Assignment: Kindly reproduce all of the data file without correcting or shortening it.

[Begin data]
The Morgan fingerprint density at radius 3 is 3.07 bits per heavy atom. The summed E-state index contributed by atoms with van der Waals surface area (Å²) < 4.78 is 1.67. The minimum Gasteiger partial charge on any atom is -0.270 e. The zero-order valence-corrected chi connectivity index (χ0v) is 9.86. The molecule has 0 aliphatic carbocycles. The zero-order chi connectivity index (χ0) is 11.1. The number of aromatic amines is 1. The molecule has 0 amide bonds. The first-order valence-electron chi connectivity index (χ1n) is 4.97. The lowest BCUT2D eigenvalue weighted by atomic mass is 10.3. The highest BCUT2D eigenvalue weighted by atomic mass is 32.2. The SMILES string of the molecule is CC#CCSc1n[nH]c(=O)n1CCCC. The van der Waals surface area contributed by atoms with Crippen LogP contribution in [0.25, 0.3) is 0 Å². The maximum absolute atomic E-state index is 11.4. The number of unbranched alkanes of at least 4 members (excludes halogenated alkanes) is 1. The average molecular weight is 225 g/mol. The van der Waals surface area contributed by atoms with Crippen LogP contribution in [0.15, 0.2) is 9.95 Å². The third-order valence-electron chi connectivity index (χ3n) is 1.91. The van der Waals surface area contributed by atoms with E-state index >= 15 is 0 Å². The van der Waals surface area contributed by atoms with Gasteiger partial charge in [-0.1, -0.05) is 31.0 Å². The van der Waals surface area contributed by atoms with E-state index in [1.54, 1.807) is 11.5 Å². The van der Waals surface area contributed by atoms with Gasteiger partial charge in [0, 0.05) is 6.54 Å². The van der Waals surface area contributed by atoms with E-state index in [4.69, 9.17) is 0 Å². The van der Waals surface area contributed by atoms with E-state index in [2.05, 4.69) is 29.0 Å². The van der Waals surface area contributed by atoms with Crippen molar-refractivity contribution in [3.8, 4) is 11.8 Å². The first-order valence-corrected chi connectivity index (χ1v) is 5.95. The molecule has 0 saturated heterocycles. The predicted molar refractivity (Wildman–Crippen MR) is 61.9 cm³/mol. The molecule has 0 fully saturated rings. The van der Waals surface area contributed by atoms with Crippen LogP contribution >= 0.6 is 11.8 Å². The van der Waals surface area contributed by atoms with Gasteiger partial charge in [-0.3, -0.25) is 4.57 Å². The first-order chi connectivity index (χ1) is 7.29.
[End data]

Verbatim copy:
The Morgan fingerprint density at radius 3 is 3.07 bits per heavy atom. The summed E-state index contributed by atoms with van der Waals surface area (Å²) < 4.78 is 1.67. The minimum Gasteiger partial charge on any atom is -0.270 e. The zero-order valence-corrected chi connectivity index (χ0v) is 9.86. The molecule has 0 aliphatic carbocycles. The zero-order chi connectivity index (χ0) is 11.1. The number of aromatic amines is 1. The molecule has 0 amide bonds. The first-order valence-electron chi connectivity index (χ1n) is 4.97. The lowest BCUT2D eigenvalue weighted by atomic mass is 10.3. The highest BCUT2D eigenvalue weighted by atomic mass is 32.2. The SMILES string of the molecule is CC#CCSc1n[nH]c(=O)n1CCCC. The van der Waals surface area contributed by atoms with Crippen LogP contribution in [0.25, 0.3) is 0 Å². The maximum absolute atomic E-state index is 11.4. The number of unbranched alkanes of at least 4 members (excludes halogenated alkanes) is 1. The average molecular weight is 225 g/mol. The van der Waals surface area contributed by atoms with Crippen LogP contribution in [0.15, 0.2) is 9.95 Å². The third-order valence-electron chi connectivity index (χ3n) is 1.91. The van der Waals surface area contributed by atoms with E-state index >= 15 is 0 Å². The van der Waals surface area contributed by atoms with Gasteiger partial charge in [-0.1, -0.05) is 31.0 Å². The van der Waals surface area contributed by atoms with E-state index in [1.54, 1.807) is 11.5 Å². The van der Waals surface area contributed by atoms with Gasteiger partial charge in [0, 0.05) is 6.54 Å². The van der Waals surface area contributed by atoms with E-state index in [4.69, 9.17) is 0 Å². The van der Waals surface area contributed by atoms with E-state index in [2.05, 4.69) is 29.0 Å². The van der Waals surface area contributed by atoms with Crippen molar-refractivity contribution in [3.8, 4) is 11.8 Å². The first-order valence-corrected chi connectivity index (χ1v) is 5.95. The molecule has 0 saturated heterocycles. The predicted molar refractivity (Wildman–Crippen MR) is 61.9 cm³/mol. The molecule has 0 fully saturated rings. The van der Waals surface area contributed by atoms with Crippen LogP contribution >= 0.6 is 11.8 Å². The van der Waals surface area contributed by atoms with Gasteiger partial charge in [-0.3, -0.25) is 4.57 Å². The first-order chi connectivity index (χ1) is 7.29.